2023 certainly hasn’t been an easy season for me. I have struggled a lot with my health which has been a real challenge, and therefore I have had to adapt and be resilient – looking ahead to better times on my bike. After a strong start to the year at the UAE tour, in March I got Covid and it took me a very long time to recover, longer than expected. I lost around 15 days of training consequently impacting my return to racing.
In hindsight, I rushed to get back into the rhythm of training and competition which stressed my body a little too much causing me to fall ill just before La Vuelta Feminina, so I had to skip it and watch from the sidelines.
In the months that followed I struggled with a few viruses and small inflammations around my body, which peaked at the Tour de France avec Zwift. Unfortunately, a bacterial infection on my skin worsened, ultimately requiring surgery and ten days of antibiotics. Far from ideal, and not the goal I had in mind for the biggest race in the calendar.
Pinning a race number on my back at Tour de Romandie was my next goal. I had some time to train with focus and work on a rhythm to get my body in shape. The hope was there, however in reality as soon as I hit the road with the peloton and was back with my teamies, I realised that my body was not ready and I was not recovered. After consultation with the team staff and doctors, we decided that was the end of my season, and I’d focus on the off season and coming back stronger for 2024.
So what does off-season look like for a World Tour rider?
Normally you have around two weeks where you try to regenerate your body – try to be as chilled as you can and focus on your weakest points. A great excuse for time in the spa, relaxing and reading or visiting the osteopath for example to work on your body.
Over the next two weeks you are getting a little more active with easy exercise such as hikes, yoga, pilates and perhaps running. I personally love running in the mountains, or going on hikes – it makes me relax and enjoy the surroundings away for the busy schedule of the season. This is also good pre-training, setting your body up for what’s to come and moving the blood around your body.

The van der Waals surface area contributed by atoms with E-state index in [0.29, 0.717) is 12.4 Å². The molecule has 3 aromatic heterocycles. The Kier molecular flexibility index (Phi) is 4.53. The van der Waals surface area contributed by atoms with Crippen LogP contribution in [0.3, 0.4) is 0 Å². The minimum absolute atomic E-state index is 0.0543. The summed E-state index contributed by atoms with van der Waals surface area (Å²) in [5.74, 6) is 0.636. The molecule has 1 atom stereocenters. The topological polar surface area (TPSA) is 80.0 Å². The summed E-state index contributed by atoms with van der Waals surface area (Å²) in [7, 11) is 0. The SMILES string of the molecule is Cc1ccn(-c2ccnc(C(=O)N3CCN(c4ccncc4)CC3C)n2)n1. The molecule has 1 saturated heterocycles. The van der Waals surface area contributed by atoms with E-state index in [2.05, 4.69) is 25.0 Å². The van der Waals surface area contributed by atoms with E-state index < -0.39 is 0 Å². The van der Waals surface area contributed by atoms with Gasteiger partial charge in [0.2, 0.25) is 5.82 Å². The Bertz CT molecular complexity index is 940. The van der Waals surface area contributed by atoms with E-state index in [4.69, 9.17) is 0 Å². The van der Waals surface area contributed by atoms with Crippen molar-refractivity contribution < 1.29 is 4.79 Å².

It’s then time for training camps – at Lidl Trek we had our first camp in October. It was a chance for us to discover the new equipment, get to know new teammates and take a look at the schedule for the upcoming season, which I personally cannot wait for. A huge thank you to Trek and SRAM for the opportunity and experience, particularly having the chance to play ice hockey and then go and watch the pros (Chicago Bulls) in action. It was a lovely moment to share thoughts and have some fun!
The December camp is more focussed on physical tests and checks, training and also a chance for media requirements. January camp is then where it gets more serious with longer hours on the bike, with efforts and all the different training thrown in to prepare the team for the start of the race season.
Off season also provides different opportunities such as the chance to appear at events like Rouleur Live. You won’t believe me, but I have only been to London once before, so I was really looking forward to it. It was a great opportunity to interact with other people in the industry, and with the fans, which is really special. During the races you don’t have time to engage with the fans so much as the schedule is so crazy, so it’s the perfect chance to chat to them and hear what they think about cycling, about me as an athlete, and how I can help inspire them further.
Personally, this off season will be very special for me and one I will remember for life. I got married at the end of October which was incredible, and we then went to Martinique for a honeymoon. Hikes and swimming was on the agenda and we made the most of all activities. I’m a person who loves to relax, but also cannot stay lying on the beach all day long – I need to move a little bit!